In performance: Duo Alterno
Husband-wife team offers fine contemporary Italian program
by Joan Reinthaler
"Songs and Gestures in a Musical Space" was the supremely apt title of the program that Duo Alterno (the husband-and-wife team of pianist/composer Riccardo Piacentini and soprano Tiziana Scandaletti) brought to the Levine School of Music's intimate Sallie Mae Hall under the auspices of the Italian Cultural Institute on Monday.
Songs filled the first half -- a group of four popular tunes in graceful and transparent settings by Luciano Berio, three atmospheric and colorful love songs by David Froom in their first Washington performances and, by Piacentini himself, a lovely and lyrical evocation of the wonders of Galileo's contemplation of the universe, for piano and computerized sound.
(read more after the jump)
And "Gestures," or perhaps theater or even sound effects, best describes the rest of the program. Marcello Abbado's erotic "Vocalizzo" had Scandaletti singing into the raised lid of the piano (or at least making increasingly aroused-sounding noises) as she plucked its strings. Two volunteers from the audience were enlisted to hold out the 12 feet or so of the pictorially notated score of Cathy Berberian's "Stripsody," while Scandaletti, moving from stage left to stage right, made popping, grunting and sneezing sounds and myriad other noises that might be suggested by the comic strips. She did this magnificently, even managing to sound like a Brooklyn babe for a snide comment or two.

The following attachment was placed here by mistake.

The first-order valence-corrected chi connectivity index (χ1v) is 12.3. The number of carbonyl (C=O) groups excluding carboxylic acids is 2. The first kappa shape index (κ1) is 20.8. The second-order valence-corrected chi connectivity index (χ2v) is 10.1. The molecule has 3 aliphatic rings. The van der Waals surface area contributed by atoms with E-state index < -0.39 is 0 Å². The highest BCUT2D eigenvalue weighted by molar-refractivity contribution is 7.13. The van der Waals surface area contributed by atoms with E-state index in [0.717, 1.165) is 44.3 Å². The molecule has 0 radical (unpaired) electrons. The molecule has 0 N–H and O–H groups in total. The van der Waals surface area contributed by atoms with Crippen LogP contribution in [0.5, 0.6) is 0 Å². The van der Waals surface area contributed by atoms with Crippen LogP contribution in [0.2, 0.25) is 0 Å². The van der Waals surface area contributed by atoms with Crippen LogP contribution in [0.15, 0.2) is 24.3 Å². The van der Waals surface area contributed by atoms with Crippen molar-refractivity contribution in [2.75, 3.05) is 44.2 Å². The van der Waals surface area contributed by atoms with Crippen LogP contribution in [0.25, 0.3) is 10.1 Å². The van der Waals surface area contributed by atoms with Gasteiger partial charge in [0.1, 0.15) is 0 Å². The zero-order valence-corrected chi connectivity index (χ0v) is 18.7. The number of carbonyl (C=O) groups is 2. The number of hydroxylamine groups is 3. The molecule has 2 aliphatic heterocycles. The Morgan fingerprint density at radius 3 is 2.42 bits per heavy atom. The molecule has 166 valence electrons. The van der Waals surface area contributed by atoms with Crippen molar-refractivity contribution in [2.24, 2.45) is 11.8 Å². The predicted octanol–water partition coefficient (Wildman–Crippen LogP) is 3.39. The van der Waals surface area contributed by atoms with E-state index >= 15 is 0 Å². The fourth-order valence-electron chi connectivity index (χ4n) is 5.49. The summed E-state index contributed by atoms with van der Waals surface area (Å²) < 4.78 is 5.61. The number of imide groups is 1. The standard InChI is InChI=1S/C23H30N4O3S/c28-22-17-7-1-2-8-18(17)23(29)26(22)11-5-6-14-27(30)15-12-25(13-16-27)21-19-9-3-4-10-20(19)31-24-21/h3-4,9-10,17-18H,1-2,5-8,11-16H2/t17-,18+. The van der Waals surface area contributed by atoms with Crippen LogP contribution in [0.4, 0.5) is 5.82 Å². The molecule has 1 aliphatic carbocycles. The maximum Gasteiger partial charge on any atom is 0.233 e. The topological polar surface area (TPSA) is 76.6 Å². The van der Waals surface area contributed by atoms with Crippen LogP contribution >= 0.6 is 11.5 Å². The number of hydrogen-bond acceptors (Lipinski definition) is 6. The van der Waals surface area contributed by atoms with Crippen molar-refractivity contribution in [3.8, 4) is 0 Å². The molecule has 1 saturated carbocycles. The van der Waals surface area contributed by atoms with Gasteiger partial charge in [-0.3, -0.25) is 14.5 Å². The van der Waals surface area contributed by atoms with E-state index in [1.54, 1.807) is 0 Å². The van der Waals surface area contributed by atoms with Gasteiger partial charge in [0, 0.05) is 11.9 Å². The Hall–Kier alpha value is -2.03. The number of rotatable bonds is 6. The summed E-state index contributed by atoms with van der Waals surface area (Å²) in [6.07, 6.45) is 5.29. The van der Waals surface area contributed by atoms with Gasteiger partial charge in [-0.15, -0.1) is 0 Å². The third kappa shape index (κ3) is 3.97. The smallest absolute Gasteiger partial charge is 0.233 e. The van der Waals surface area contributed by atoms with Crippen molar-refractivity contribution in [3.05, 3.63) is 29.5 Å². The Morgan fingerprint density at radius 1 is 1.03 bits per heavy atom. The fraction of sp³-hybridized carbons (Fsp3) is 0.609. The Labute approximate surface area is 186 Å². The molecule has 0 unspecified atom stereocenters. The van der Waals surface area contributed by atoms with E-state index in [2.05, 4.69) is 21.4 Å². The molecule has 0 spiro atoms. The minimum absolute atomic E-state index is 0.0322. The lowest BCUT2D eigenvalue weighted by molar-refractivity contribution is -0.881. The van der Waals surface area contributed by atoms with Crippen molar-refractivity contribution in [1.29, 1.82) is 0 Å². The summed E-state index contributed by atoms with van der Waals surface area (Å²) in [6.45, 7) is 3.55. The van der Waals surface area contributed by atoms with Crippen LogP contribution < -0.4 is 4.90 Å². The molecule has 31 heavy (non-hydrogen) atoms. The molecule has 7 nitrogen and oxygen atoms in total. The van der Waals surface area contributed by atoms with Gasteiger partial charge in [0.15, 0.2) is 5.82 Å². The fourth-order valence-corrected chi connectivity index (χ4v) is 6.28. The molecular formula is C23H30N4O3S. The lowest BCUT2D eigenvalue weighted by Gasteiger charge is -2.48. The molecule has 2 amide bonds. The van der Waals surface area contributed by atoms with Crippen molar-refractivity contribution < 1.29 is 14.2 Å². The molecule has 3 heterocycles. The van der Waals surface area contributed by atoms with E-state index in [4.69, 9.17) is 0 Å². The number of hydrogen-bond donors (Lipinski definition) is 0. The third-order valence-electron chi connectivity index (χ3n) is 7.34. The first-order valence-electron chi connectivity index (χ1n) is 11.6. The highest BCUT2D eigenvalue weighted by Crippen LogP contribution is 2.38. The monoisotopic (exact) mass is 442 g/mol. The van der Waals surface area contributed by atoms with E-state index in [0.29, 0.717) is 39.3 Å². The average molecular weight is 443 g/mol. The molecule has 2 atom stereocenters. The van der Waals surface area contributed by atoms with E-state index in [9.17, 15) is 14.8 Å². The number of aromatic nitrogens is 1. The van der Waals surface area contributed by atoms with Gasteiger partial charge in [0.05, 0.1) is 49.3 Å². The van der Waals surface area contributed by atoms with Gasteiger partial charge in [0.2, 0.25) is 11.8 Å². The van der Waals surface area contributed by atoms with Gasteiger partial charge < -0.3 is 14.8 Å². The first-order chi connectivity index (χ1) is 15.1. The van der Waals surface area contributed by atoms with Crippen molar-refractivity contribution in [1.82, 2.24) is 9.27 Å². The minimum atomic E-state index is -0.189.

Sylvano Bussotti's "Lachrimae" ("Tears") had Scandaletti again singing into the piano, but this time, with the pedal depressed, evoking sympathetic vibrations from its strings. The piano had been laced with long colored ribbons and, as tensions mounted, these were torn from the instrument's guts -- a little hokey, especially since neither program notes nor translations had been provided, so the significance of all this had to be inferred from the piece's title.
This was a well-rehearsed, smoothly executed program, and both Piacentini and Scandaletti are pros, both as musicians and as actors. Scandaletti has a big voice -- too big for that low-ceilinged hard-surfaced hall -- and she might have scaled it back, particularly for the songs of the first half, but she projected both humor and theatricality vividly. Piacentini played with restraint, close attention to balance and, where needed, with a fine sense of comedic timing.
-- Joan Reinthaler
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